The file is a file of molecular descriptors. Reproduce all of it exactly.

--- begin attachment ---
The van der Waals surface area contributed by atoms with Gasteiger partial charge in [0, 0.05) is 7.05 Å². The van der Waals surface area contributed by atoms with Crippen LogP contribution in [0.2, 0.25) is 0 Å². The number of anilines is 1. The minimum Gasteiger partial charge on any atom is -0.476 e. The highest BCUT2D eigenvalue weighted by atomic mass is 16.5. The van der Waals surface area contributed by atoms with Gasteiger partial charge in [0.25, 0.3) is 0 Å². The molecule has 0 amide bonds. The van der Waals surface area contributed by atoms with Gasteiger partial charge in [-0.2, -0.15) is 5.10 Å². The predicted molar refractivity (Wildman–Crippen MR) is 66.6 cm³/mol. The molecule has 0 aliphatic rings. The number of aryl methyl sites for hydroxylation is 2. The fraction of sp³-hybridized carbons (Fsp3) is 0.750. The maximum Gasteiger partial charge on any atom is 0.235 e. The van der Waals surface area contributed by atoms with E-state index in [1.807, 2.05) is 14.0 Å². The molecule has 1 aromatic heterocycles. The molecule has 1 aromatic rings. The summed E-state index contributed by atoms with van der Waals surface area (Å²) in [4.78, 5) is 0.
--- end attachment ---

The van der Waals surface area contributed by atoms with Gasteiger partial charge in [0, 0.05) is 7.05 Å². The van der Waals surface area contributed by atoms with Crippen LogP contribution in [0.2, 0.25) is 0 Å². The number of anilines is 1. The minimum Gasteiger partial charge on any atom is -0.476 e. The highest BCUT2D eigenvalue weighted by atomic mass is 16.5. The van der Waals surface area contributed by atoms with Gasteiger partial charge in [0.25, 0.3) is 0 Å². The molecule has 0 amide bonds. The van der Waals surface area contributed by atoms with Gasteiger partial charge in [-0.2, -0.15) is 5.10 Å². The predicted molar refractivity (Wildman–Crippen MR) is 66.6 cm³/mol. The molecule has 0 aliphatic rings. The number of aryl methyl sites for hydroxylation is 2. The fraction of sp³-hybridized carbons (Fsp3) is 0.750. The maximum Gasteiger partial charge on any atom is 0.235 e. The van der Waals surface area contributed by atoms with E-state index in [1.807, 2.05) is 14.0 Å². The molecule has 1 aromatic heterocycles. The molecule has 1 aromatic rings. The summed E-state index contributed by atoms with van der Waals surface area (Å²) in [4.78, 5) is 0.